By Laura Millan Lombrana
Government geologist Gino Casassa steps down from the helicopter and looks around in dismay.
Casassa is standing at the foot of a glacier, 4,200 meters (13,800 feet) above sea level. The sky over the Andes is a deep blue, but something is not right: It’s July — mid-winter in South America — and yet it’s mild for the time of year, above 0 degrees Centigrade. He takes off his orange ski jacket and walks on the bare rock.
“This should all be covered by snow this time of year,” he says, pointing to Olivares Alfa, one of the largest glaciers in central Chile, just a few meters away. “There used to be one single glacier system covering this whole valley; now it’s pulled back so much that it’s divided into four or five smaller glaciers.”
Chile has one of the world’s largest reserves of fresh water outside the north and south poles, but the abundant glaciers that are the source of that precious commodity are melting fast. That’s not just an ecological disaster in the making, it’s rapidly becoming an economic and political dilemma for the government of Latin America’s richest nation.
A toxic cocktail of rising temperatures, the driest nine-year period on record and human activity, including mining, is proving lethal for the ice of Chile’s central region. Built up over thousands of years, the ice mass is now retreating one meter per year on average.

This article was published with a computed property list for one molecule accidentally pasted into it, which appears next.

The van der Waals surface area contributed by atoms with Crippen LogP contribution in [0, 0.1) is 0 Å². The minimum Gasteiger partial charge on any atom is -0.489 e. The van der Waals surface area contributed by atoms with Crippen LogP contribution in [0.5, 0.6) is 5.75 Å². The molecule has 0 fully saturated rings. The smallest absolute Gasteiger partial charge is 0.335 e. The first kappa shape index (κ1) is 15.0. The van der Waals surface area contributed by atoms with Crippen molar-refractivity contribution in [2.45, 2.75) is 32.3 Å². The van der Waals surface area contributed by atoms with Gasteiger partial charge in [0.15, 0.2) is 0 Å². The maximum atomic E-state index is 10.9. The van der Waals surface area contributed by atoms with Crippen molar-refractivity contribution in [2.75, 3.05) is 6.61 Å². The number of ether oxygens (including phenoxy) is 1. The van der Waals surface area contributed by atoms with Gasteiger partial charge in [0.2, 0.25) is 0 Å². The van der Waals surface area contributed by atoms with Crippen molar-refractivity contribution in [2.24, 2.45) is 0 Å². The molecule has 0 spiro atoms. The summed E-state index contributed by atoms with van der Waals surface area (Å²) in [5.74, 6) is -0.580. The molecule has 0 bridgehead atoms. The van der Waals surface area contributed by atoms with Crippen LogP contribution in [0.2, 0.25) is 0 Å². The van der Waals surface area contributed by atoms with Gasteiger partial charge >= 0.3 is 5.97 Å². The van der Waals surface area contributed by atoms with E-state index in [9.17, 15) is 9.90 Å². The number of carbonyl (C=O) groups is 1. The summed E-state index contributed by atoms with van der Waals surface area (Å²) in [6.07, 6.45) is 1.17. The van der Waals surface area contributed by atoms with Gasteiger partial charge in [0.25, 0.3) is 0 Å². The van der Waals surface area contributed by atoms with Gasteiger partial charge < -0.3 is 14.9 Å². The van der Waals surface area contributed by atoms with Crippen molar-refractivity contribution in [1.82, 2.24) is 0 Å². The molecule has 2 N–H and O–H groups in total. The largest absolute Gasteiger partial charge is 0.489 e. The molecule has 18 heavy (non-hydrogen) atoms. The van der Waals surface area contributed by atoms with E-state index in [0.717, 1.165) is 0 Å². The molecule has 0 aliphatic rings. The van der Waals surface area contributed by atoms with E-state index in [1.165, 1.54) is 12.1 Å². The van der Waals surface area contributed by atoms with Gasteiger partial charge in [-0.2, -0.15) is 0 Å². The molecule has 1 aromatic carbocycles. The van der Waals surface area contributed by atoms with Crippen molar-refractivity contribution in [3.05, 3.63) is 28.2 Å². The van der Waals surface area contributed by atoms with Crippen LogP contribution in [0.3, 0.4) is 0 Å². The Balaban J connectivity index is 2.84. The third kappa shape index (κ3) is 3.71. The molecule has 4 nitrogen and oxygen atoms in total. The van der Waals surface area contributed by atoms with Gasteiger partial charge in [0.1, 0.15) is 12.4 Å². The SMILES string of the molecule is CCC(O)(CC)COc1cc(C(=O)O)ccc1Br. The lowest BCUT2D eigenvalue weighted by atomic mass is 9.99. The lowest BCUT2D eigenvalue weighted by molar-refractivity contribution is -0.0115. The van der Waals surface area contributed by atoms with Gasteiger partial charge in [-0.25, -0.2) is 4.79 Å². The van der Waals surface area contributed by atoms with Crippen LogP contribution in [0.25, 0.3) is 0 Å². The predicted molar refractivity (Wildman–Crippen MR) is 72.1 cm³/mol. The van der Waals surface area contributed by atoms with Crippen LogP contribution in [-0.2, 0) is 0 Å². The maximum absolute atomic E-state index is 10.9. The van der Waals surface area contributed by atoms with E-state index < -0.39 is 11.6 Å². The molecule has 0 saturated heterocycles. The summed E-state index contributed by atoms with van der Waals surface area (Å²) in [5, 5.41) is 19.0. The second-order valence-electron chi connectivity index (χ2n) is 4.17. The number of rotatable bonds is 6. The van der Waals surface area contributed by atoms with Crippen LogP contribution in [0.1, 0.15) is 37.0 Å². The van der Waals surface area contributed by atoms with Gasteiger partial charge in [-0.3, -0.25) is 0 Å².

Less than two decades from now, some glaciers will have disappeared, while the total volume of all glaciers in Chile will have shrunk by half by the end of the century, says Casassa. That’s an acute problem since Chile, which has 80% of South America’s glaciers, is also the Americas country most at risk of extremely high water stress, according to the World Resources Institute. More than seven million people living in and around the capital, Santiago, rely on the glaciers to feed most of their water supply in times of drought.
Chile’s government is well aware of the issue. A glacier unit was established in 2008 and tasked with producing an inventory of glaciers with the aim of protecting them and raising awareness of their importance. But its resources are limited: it had a staff of just seven last year — Casassa is the unit’s director — and has so far published a single register of glaciers, in 2014, using decade-old data. The unit is due to issue a second inventory later this year allowing the first ever comparison of all Chile’s glaciers.
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Not everyone is content to wait. An opposition bill now before parliament aims to lock in legal protection for glaciers. But President Sebastian Pinera’s center-right government has come out against it, arguing that if implemented, the measures would harm Chile’s economic development, and specifically its lucrative mining industry.
Glaciers happen to cover some of the massive copper deposits that make Chile the world’s largest producer of the metal, with about a third of the world’s copper output coming from its mines each year. Mining is key to Chile’s economy, making up 10% of its gross domestic product and comprising just over half its exports.
That economic reality is at the heart of the government’s quandary, evaluating the trade-offs required to protect the environment while supporting an industry worth some $19 billion to the economy. Chile’s minister for mining, Baldo Prokurica, insists the twin aims are not mutually exclusive.